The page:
Dialogues have also been pursued on a non-official or semi-official basis. In the broad Asia-Pacific context, discussions have been sponsored by the Pacific Basin Economic Council (PBEC, a forum for business leaders across the Pacific since 1967) and the Pacific Economic Cooperation Council (PECC) which since 1980 has been a tripartite dialogue among business, government and academic figures to advance cooperation in the Asia-Pacific. Another notable example of a forum initiated by a non-governmental body is the ‘Shangri-La Dialogue’ on regional security issues, which has been sponsored by the London-based International Institute for Strategic Studies and has since 2000 brought together defence ministers and senior officials for discussions annually in Singapore.
In this pluralist environment, ASEAN has been and continues to be a leading contributor to cooperation efforts, both among its own members and with a wide range of partners.
Southeast Asia is not necessarily a favourable environment for regional cooperation. The socio-economic makeup and political history of its states are extremely diverse. This diversity was compounded by colonial intervention (everywhere except Thailand)—which drew territories and peoples towards six different external powers (Britain, France, the Netherlands, Spain, Portugal and the US). This meant that up to the 1950s the peoples and elites of the existing and emerging states had had very little interaction or familiarity with each other.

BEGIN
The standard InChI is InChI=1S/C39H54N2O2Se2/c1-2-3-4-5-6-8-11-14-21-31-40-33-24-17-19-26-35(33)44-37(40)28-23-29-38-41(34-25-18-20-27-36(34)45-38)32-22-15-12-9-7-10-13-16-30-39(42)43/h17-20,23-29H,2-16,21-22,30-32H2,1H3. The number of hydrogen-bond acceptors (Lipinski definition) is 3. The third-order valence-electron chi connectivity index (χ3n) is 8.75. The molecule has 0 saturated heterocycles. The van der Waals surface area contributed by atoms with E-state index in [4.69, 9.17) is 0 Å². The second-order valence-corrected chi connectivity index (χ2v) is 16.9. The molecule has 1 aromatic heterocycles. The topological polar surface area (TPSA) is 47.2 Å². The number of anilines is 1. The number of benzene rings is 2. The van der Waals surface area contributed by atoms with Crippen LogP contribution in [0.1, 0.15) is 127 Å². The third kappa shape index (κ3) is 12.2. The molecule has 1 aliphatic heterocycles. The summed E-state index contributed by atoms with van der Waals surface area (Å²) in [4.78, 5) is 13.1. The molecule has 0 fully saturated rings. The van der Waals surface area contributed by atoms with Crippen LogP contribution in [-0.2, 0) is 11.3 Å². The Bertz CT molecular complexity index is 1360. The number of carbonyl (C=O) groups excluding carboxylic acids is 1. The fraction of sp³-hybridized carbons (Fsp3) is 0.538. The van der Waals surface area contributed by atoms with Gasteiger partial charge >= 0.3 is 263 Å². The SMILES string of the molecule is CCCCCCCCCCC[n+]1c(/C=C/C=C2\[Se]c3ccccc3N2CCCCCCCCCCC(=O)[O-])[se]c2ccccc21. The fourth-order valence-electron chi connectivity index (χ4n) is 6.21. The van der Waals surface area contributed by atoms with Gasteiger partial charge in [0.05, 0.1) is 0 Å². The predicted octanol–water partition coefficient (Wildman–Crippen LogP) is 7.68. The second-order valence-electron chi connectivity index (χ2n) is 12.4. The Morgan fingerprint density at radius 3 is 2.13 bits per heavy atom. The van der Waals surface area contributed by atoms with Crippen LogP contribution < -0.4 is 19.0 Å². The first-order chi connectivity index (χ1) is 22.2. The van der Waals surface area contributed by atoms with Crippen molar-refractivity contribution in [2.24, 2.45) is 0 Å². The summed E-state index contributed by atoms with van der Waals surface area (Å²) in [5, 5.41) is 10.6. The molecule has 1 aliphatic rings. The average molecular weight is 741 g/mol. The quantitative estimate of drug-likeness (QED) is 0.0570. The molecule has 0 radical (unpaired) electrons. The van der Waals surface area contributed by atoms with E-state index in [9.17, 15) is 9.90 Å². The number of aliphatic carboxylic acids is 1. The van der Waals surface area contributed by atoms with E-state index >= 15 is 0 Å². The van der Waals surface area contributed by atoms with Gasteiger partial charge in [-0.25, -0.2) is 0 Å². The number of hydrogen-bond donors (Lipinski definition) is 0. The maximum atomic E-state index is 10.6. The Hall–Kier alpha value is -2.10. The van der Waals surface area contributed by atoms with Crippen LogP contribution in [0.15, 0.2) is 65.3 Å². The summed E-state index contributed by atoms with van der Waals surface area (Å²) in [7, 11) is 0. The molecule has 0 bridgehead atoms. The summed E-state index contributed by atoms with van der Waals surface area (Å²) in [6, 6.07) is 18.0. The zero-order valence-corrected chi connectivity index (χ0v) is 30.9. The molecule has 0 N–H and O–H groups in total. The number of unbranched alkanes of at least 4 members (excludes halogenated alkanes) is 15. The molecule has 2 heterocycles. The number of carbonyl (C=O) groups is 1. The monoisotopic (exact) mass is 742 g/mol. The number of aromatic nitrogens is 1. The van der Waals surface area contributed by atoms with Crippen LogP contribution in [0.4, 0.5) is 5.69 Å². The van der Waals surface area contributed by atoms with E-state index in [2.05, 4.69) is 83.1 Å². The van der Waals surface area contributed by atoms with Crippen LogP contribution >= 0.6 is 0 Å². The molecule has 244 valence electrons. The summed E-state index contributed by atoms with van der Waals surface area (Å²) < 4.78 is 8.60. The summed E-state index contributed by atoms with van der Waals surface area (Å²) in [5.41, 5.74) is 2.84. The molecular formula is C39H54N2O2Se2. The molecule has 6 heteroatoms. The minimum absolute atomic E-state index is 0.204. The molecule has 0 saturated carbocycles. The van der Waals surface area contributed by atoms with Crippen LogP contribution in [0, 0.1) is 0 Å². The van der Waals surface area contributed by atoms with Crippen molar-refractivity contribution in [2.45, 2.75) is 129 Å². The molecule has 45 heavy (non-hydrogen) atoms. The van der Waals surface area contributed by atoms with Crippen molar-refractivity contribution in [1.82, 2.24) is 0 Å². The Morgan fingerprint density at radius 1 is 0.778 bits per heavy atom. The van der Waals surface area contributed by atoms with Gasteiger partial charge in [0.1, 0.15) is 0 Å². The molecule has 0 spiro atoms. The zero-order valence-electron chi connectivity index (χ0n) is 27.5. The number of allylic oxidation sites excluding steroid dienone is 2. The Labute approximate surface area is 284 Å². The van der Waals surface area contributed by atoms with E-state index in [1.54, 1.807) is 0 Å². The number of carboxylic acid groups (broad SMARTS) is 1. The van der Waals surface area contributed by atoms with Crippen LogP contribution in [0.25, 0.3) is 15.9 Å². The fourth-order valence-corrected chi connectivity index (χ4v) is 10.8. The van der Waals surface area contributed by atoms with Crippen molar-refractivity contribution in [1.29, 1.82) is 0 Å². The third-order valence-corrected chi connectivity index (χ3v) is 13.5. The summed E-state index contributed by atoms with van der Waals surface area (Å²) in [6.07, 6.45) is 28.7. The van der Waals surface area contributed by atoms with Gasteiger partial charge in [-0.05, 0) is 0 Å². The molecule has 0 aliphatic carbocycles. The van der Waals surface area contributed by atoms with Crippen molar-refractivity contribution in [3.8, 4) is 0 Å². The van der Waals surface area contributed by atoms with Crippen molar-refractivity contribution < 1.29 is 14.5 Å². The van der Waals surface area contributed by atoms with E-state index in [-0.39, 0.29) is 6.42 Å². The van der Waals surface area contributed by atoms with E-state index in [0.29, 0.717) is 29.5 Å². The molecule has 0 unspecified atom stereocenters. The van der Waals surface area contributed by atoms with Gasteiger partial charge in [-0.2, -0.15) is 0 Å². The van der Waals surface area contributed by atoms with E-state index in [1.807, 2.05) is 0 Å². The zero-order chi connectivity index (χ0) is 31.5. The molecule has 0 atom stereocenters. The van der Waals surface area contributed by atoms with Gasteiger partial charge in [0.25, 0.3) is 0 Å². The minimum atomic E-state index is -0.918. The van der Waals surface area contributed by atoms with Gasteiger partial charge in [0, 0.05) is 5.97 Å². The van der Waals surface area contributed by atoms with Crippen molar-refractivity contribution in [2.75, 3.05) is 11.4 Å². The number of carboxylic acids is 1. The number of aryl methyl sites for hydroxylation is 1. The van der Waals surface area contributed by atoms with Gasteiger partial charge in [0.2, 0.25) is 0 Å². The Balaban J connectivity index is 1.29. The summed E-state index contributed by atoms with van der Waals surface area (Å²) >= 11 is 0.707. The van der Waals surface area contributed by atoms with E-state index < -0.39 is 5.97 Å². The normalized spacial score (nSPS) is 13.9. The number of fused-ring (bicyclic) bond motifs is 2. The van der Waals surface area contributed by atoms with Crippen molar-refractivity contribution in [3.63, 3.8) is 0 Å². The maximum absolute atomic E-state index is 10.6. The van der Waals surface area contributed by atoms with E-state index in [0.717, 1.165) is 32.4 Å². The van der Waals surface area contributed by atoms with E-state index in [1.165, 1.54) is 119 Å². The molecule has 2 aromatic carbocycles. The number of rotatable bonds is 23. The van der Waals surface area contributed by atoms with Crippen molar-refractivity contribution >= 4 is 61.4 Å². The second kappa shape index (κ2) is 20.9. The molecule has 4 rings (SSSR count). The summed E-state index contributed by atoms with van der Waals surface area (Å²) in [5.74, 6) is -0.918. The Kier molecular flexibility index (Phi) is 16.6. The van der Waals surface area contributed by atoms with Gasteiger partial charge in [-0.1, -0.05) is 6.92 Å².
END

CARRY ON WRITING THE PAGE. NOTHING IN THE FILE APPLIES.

After World War Two, and an attempt by Japan to impose its own form of colonial domination, the Western colonial powers departed—peacefully, or after violent anti-colonial struggles. But the new states were very open to the influence of external powers, which could well intervene in internal and/or interstate conflicts, as occurred in the three states of Indochina after 1959–60.
As the region entered the 1960s, there were substantial additional inter-state conflicts among a number of Southeast Asian countries, fuelled by post-colonial tensions. Indonesia after 1963 opposed the formation of the new federation of Malaysia. The Philippines had a territorial claim to the Malaysian state of Sabah. After two years of uneasy membership, Singapore was ejected from the new Malaysian federation in 1965. All this was happening before any notion of an ‘East Asian economic miracle’. Southeast Asia’s states were predominantly poor, dependent heavily on resource exports and anxious that domestic Communist movements could exploit these difficult economic circumstances.